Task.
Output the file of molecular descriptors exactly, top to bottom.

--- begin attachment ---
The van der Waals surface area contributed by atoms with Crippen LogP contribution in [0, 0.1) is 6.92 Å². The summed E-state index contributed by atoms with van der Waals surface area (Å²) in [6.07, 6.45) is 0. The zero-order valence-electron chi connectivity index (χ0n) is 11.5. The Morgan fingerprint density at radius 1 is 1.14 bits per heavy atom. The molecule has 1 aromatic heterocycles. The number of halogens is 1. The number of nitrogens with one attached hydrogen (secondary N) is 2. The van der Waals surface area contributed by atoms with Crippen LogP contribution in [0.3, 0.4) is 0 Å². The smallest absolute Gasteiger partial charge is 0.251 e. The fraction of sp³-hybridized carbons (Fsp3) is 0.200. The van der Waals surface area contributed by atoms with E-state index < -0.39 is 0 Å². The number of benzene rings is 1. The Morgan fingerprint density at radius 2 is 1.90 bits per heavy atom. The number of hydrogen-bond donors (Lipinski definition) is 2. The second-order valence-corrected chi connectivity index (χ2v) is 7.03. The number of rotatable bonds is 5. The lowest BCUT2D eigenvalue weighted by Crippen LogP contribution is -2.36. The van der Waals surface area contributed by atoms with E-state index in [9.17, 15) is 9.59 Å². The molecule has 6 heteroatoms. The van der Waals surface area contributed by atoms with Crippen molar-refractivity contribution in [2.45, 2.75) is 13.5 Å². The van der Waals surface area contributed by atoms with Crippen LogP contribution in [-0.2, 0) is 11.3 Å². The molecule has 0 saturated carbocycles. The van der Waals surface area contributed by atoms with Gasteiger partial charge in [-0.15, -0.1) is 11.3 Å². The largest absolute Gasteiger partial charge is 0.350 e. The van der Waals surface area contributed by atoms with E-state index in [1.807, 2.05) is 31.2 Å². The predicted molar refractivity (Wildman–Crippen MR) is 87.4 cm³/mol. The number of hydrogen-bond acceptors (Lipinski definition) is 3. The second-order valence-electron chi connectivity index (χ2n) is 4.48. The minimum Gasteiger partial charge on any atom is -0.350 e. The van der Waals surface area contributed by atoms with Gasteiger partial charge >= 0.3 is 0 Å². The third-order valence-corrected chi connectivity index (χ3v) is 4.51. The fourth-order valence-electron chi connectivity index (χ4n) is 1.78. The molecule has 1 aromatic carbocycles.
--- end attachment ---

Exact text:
The van der Waals surface area contributed by atoms with Crippen LogP contribution in [0, 0.1) is 6.92 Å². The summed E-state index contributed by atoms with van der Waals surface area (Å²) in [6.07, 6.45) is 0. The zero-order valence-electron chi connectivity index (χ0n) is 11.5. The Morgan fingerprint density at radius 1 is 1.14 bits per heavy atom. The molecule has 1 aromatic heterocycles. The number of halogens is 1. The number of nitrogens with one attached hydrogen (secondary N) is 2. The van der Waals surface area contributed by atoms with Crippen LogP contribution in [0.3, 0.4) is 0 Å². The smallest absolute Gasteiger partial charge is 0.251 e. The fraction of sp³-hybridized carbons (Fsp3) is 0.200. The van der Waals surface area contributed by atoms with E-state index < -0.39 is 0 Å². The number of benzene rings is 1. The Morgan fingerprint density at radius 2 is 1.90 bits per heavy atom. The number of hydrogen-bond donors (Lipinski definition) is 2. The second-order valence-corrected chi connectivity index (χ2v) is 7.03. The number of rotatable bonds is 5. The lowest BCUT2D eigenvalue weighted by Crippen LogP contribution is -2.36. The van der Waals surface area contributed by atoms with E-state index in [9.17, 15) is 9.59 Å². The molecule has 6 heteroatoms. The van der Waals surface area contributed by atoms with Crippen molar-refractivity contribution in [2.45, 2.75) is 13.5 Å². The van der Waals surface area contributed by atoms with Crippen LogP contribution in [-0.2, 0) is 11.3 Å². The molecule has 0 saturated carbocycles. The van der Waals surface area contributed by atoms with Gasteiger partial charge in [-0.15, -0.1) is 11.3 Å². The largest absolute Gasteiger partial charge is 0.350 e. The van der Waals surface area contributed by atoms with E-state index in [1.807, 2.05) is 31.2 Å². The predicted molar refractivity (Wildman–Crippen MR) is 87.4 cm³/mol. The number of hydrogen-bond acceptors (Lipinski definition) is 3. The second-order valence-electron chi connectivity index (χ2n) is 4.48. The minimum Gasteiger partial charge on any atom is -0.350 e. The van der Waals surface area contributed by atoms with Gasteiger partial charge >= 0.3 is 0 Å². The third-order valence-corrected chi connectivity index (χ3v) is 4.51. The fourth-order valence-electron chi connectivity index (χ4n) is 1.78. The molecule has 1 aromatic carbocycles.